- In 1909 Sigmund Freud made his one and only trip to the USA. Since the sixties, the States, particularly the ‘west coast’ which has done more than anywhere to practise, promote and develop the use of psychotherapies.
- About one in five people in this country will suffer from depression at some point in their lives and that around 20 million people are suffering from the consequences of this condition. Research also shows that 10% of the population has some form of mental illness, but that only one in five of those is trying to get help.
- In the 1970s in the United States, Carl Simonton starting using imagery with cancer patients – from an initially aggressive technique of getting them to visualise their cancer cells being attacked and killed by sharks, he developed gentler images that were found to be more effective: imagining that the affected cells are being cured, healed, transported out of the body.
- Research published in 1994 in the British Journal of Psychiatry found cognitive therapies to be more effective than conventional medication or relaxation for dealing with panic attacks.
- Some people fear that seeking help for mental and emotional problems means that they are admitting they are unbalanced, ‘mad’, or insane. Yet, as R D Laing put it, ‘Insanity – a perfectly rational adjustment to an insane world.’
- As part of their training, most psychotherapy practitioners will have undergone therapy themselves to help them understand themselves and their potential clients. And even when qualified, they continue to receive regular support and supervision from other practitioners.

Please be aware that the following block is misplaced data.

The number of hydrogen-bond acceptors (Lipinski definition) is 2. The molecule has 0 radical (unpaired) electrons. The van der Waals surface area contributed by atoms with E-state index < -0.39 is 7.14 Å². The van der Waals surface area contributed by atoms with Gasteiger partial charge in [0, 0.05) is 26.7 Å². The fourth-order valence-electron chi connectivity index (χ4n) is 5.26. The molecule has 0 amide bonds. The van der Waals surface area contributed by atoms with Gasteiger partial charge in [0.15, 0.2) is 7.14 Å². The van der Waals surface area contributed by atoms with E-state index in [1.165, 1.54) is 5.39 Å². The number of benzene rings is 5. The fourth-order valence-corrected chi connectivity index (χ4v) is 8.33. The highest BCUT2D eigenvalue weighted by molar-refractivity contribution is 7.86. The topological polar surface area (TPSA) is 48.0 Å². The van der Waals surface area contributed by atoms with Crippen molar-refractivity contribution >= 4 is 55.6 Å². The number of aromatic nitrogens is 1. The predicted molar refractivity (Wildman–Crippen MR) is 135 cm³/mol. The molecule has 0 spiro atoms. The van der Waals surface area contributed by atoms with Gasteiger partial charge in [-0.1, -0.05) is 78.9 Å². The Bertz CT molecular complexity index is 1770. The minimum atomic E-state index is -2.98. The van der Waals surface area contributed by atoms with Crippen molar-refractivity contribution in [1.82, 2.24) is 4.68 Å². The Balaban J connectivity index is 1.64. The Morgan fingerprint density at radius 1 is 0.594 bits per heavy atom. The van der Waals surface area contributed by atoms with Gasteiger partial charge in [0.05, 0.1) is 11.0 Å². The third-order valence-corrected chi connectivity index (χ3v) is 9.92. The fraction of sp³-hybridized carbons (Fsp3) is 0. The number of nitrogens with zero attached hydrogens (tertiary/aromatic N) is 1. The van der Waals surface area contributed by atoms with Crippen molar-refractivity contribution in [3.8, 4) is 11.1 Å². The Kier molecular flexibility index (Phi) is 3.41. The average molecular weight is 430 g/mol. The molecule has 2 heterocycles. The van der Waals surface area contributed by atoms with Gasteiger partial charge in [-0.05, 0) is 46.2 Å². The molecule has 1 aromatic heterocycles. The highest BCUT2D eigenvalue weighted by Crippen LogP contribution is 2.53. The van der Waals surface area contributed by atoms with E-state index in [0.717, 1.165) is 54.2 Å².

Psychotherapy in the United Kingdom
(At the present time Psychotherapy in the United Kingdom is only regulated on a voluntarily basis.) The United Kingdom Health Professions Council (HPC) is consulting on the potential for statutory regulation of psychotherapists and counsellors and it seems likely that the status may change.
The UK Council for Psychotherapy
The UK Council for Psychotherapy (UKCP) is a membership organisation, with over 75 training and listing organisations, and over 6,600 individual practitioners. UKCP holds the national register of psychotherapists and psychotherapeutic counsellors, listing those who meet its standards and training requirements.
British Association for Counselling and Psychotherapy (BACP)
The BACP states that its mission is to ‘Enable access to ethical and effective psychological therapy by setting and monitoring of standards’ The British Association for Counselling grew from the Standing Conference for the Advancement of Counselling, a grouping of organisations inaugurated in 1970 at the instigation of the National Council for Voluntary Organisations. Membership was extended to include individuals when in 1977, with the aid of a grant from the Home Office Voluntary Service Unit, the British Association for Counselling was founded.
British Psychoanalytic Council (BPC)
The British Psychoanalytic Council (BPC), formerly the British Confederation of Psychotherapists, is a professional association, representing the profession of psychoanalytic and psychodynamic psychotherapy. The organisation is itself made up of twelve member institutions (listed on its website) which are training institutions, professional associations in their own right and accrediting bodies.
British Association of Psychotherapists (BAP)
BAP claim to be one of the longest established and largest independent providers of Jungian analytic and psychoanalytic psychotherapy for adults and children in the UK. Its members work within the NHS and as private practitioners. They have been training Psychoanalytic and Jungian psychotherapists for 60 years.
Association of Child Psychotherapists (ACP)
The Association of Child Psychotherapists is the professional organisation for Child Psychotherapy in the United Kingdom. It was founded in 1949. The Association recognises and monitors seven trainings in Child & Adolescent Psychotherapy. The ACP has links with European psychotherapeutic organisations through the European Sector (EFPP), of which it is a founder member.